severity and likelihood of punishment. And once again the
unconstrained vision blames bad institutions, bad
education, and poor economic opportunties. It sees the
criminal as in many ways a victim of society's wrongdoing
who lashes out in revenge. Increasing punishment simply
compounds the injustice of society's prior abuse. Instead,
society's institutions must be utterly reformed so that the
corrupting influences that drive men to crime will
disappear. More redistribution of wealth, better education,
and more humane attitudes are the proper prevention for
crime; rehabilitation rather than punishment is the proper
solution for crime that has already happened. Ultimately,
the unconstrained visionary hopes that crime will be
eliminated by treating all people fairly. Let us
consider a final intermediate-range issue where Sowell
thinks the two visions deeply disagree: the issue of
justice. For the unconstrained visionary, justice is an end
in itself; individuals must be treated justly, whatever the
cost to economic efficiency or other values. In contrast,
for the constrained visionary, justice is important as a
means: justice is necessary to promote an orderly and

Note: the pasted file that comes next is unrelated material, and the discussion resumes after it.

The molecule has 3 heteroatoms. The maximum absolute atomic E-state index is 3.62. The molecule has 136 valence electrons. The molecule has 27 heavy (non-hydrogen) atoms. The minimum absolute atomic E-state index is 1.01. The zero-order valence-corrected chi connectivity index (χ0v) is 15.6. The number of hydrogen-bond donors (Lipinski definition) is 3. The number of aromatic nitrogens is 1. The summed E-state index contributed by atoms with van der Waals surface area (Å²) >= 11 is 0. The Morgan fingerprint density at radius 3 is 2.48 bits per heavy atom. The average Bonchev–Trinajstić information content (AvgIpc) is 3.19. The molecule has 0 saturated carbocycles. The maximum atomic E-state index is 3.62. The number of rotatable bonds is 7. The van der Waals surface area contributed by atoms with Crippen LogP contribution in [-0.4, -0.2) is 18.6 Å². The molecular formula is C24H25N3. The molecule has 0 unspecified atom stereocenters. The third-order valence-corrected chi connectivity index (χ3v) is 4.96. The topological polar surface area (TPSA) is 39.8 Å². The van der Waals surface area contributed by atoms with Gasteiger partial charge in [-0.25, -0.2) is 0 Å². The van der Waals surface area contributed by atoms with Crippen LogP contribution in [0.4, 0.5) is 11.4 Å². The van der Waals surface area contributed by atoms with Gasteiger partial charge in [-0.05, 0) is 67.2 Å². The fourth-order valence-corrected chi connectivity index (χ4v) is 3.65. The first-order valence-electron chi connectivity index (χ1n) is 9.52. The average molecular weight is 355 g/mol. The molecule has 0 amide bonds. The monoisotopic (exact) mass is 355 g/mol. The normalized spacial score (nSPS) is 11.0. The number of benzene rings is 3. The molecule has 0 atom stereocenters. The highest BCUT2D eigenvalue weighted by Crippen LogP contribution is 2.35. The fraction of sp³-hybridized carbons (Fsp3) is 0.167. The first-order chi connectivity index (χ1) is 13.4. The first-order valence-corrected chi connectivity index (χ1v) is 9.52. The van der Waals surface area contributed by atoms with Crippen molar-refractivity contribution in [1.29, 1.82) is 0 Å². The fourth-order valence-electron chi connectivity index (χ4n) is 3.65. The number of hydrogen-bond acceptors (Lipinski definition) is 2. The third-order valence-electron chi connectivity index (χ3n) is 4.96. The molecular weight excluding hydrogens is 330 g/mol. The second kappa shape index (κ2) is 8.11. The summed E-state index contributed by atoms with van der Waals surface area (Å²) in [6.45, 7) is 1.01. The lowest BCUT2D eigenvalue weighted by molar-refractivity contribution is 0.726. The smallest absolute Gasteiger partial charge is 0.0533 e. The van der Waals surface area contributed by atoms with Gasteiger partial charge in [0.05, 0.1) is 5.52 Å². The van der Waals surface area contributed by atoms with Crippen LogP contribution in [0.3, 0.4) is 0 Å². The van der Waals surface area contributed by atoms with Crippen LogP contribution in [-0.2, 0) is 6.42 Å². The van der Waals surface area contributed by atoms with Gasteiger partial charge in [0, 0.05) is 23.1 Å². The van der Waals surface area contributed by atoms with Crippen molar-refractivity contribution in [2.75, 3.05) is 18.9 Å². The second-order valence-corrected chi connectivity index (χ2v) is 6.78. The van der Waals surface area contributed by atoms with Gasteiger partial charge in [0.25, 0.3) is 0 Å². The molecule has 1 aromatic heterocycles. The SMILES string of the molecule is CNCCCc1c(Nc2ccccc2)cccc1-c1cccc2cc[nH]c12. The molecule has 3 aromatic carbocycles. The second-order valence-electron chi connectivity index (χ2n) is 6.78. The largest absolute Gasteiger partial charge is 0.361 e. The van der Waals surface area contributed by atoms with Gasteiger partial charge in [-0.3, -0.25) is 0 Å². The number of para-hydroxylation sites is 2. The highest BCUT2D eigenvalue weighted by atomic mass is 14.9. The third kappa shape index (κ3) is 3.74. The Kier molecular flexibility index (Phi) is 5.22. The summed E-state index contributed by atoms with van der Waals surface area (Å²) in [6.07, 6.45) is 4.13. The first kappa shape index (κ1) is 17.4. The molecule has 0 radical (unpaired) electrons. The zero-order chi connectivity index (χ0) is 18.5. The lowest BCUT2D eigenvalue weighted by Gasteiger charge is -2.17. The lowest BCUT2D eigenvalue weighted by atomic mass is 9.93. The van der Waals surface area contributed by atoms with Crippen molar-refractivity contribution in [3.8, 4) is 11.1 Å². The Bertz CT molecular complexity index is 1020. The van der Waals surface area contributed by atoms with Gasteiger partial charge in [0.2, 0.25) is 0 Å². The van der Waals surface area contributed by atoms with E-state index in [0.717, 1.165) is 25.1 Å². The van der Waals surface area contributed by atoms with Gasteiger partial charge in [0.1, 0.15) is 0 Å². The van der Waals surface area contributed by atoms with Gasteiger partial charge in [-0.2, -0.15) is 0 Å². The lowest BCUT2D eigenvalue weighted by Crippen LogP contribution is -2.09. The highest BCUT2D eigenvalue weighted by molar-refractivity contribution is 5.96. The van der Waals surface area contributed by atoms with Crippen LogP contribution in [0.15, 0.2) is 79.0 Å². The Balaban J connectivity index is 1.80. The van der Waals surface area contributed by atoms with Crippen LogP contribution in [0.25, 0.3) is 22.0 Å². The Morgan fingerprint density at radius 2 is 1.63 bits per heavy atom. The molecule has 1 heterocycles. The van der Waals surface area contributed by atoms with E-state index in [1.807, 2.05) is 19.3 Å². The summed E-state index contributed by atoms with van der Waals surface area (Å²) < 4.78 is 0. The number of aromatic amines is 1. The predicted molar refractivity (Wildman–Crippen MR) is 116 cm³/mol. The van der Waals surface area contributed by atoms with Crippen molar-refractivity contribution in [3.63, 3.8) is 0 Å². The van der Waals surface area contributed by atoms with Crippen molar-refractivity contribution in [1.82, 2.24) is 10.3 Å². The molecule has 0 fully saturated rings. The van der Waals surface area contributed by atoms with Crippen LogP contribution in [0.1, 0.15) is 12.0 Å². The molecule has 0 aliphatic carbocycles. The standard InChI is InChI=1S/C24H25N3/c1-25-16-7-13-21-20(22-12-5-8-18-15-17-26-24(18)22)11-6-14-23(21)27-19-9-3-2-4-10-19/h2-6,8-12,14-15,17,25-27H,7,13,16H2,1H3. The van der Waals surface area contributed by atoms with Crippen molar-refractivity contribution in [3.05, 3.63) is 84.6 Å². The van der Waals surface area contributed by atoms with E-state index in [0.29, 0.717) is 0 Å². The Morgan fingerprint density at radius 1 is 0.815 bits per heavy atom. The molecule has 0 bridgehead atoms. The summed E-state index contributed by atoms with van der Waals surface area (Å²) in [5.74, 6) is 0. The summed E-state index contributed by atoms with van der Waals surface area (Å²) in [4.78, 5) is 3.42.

efficient society and economy. This is what Sowell means
when he says that for the constrained vision, justice is
"instrumental"; is it an instrument, a tool, for achieving
other desirable goals. The unconstrained vision disagrees:
justice is not merely a tool; it is intrisically desirable
and worth sacrificing other ends to achieve. Sowell
thinks that these two attitudes about justice reveal
themselves in the bitter debate on judicial activism in
U.S. Constitutional law. Justices in the unconstrained
tradition believe that they have the responsibility to
reform the law in order to make it more just. Justices in
the constrained tradition believe that they have a
responsibility to apply the law; the justice of the law
they leave to the legislature and the amendment process. As
in the debate about equality, the constrained vision merely
wants judges to enforce certain procedures, the procedures